The government shutdown on Tuesday brought more panic to a world already feeling insecure due to disasters – the world of distance running.
At about 5 p.m. ET Tuesday, the organizers of the Marine Corps Marathon issued a note on the Facebook page of the race saying that the Oct. 27 event was in danger of being cancelled without a government shutdown resolution this week. Even earlier Tuesday, the running community on social media circulated an article that said the race of 30,000 runners was in danger.
"While still considering and exploring all possible options, the MCM has targeted this Saturday, October 19 as the date to officially notify runners of the status of the event," the Facebook note read. "It is sincerely the hope of everyone associated with the organization of this event that MCM participants can run as planned."
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Marathon organizers did not respond to a telephone message or email request for comment.
While the Marine Corps Marathon, which begins in Virginia and winds past many national monuments and government and tourist sites, is not one of the five World Marathon Majors, it is a major goal race for many runners -- on the order of the Chicago Marathon -- and fills up within a few hours of being opened up to the public. It is a signature part of the busy fall marathon season.
The news comes almost one year after the ING New York City Marathon was cancelled last November in the wake of Superstorm Sandy and six months after bombs at the finish line of the Boston Marathon left three dead and more than 140 injured.
Frustration and panic among runners was evident Tuesday on social media, as runners commiserated with one another. A Facebook page surfaced titled "Marine Corps Marathon (with or without gov't approval)" as some runners vowed to run the course regardless of whether the marathon was cancelled.
Beatrice Whitaker, a runner from Brooklyn, N.Y., is hoping to run the Marine Corps Marathon as her first marathon and has been on pins and needles since the shutdown began Oct. 1.
"I've been kind of concerned for awhile, since the beginning of last week, because I know that a lot of the course goes over national park territory," said Whitaker, 35, an ophthalmologist who is a member of the group Black Girls RUN!
Whitaker said she is frustrated because she has put in many hours of training, peaking at 40 miles a week, and was looking forward to the weekend in Washington, where she's run two other races.
"It's something that you spend months working towards," she said. "To hear that it may not happen is frustrating."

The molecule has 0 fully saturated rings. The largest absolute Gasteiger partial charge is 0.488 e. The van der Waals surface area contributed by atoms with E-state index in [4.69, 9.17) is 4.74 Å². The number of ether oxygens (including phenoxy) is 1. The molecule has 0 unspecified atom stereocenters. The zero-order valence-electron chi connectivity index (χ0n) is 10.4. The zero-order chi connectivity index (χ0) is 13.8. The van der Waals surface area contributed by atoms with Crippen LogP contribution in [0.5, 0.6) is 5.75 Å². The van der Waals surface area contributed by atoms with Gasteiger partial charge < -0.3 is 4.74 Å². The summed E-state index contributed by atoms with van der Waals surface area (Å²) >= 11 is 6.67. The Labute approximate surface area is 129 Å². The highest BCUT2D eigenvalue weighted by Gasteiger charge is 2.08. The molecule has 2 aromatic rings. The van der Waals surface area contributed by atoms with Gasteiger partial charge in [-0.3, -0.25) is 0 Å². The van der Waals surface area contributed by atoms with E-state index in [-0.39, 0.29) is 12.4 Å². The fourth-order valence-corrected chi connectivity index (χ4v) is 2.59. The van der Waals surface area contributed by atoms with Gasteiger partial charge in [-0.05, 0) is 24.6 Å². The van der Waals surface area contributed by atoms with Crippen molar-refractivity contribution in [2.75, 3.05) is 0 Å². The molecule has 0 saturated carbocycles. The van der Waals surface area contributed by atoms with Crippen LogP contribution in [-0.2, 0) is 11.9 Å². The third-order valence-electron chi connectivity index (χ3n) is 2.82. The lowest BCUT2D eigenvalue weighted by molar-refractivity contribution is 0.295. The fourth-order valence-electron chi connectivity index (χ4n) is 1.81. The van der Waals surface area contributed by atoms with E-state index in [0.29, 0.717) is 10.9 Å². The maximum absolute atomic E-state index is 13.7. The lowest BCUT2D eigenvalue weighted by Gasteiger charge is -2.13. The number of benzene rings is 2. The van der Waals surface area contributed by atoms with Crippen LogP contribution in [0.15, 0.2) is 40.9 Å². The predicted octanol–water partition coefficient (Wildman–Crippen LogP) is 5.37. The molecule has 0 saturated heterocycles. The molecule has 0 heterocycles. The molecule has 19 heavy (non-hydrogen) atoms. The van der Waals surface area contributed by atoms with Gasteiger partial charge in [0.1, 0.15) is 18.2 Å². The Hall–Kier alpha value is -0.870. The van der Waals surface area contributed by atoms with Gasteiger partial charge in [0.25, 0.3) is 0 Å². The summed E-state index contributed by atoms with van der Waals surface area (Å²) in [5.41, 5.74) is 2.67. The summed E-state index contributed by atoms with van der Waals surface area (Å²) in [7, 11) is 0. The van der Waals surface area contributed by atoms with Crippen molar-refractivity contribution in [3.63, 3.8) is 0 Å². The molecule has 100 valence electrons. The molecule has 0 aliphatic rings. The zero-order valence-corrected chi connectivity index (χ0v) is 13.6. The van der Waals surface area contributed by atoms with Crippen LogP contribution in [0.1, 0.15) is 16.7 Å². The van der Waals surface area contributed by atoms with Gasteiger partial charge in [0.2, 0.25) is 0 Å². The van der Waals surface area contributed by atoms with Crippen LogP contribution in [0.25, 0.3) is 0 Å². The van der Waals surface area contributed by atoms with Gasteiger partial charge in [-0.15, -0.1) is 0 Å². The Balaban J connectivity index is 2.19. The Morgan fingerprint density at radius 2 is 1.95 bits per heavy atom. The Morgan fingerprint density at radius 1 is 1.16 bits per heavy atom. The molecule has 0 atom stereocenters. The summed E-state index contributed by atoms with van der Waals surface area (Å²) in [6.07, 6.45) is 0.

Galen Garrison, a runner from Salt Lake City, is hoping to make this year's Marine Corps Marathon his fourth go at the race. The 26.2-mile event holds special significance for him because he is a former Naval officer candidate and his father was in the military. This year, he and several other friends who are members of Marathon Maniacs – people who run marathons close together in time -- plan to run with a photo pinned to their shirts of a runner's son, a Marine who died in combat.
"When you do that race, you're running alongside people wearing prosthetics, many of them young enough to be my children, boys and girls, and I'm thinking, 'I just do this for fun. This sport is just a hobby. They lived, some of their friends did not and they sacrificed all,' " says Garrison, 48, an IT project manager who has run almost 150 marathons.
"Sometimes, they're running with rucksacks, full boots or camouflage. It's an emotionally moving race. I don't think there's anything else like it."
Garrison says he is a Libertarian and that he is frustrated with the inability of both major political parties to come together on this.
"I know it's not simple, but I do feel that when one party says, 'If you send me a clean resolution, then I'll approve it,' that's not negotiation," he says. "On the other hand, the Republicans seem like they've got an ax to grind so they're trying to win political points and that's hurting everybody."
Garrison, like many others, says if the race is cancelled, he will simply show up in Washington and run the course. That was what runners did last year in New York's Central Park after the marathon there was cancelled.
But Garrison also was hoping to run New York, which is scheduled for Nov. 3, and though that race is a few days more in the distance than the Marine race, he is concerned about that too. Several days ago, New York Road Runners issued a statement saying it was doing everything it can to insure the shutdown does not affect the race, which takes off from Fort Wadsworth on Staten Island, a site maintained by the National Park Service.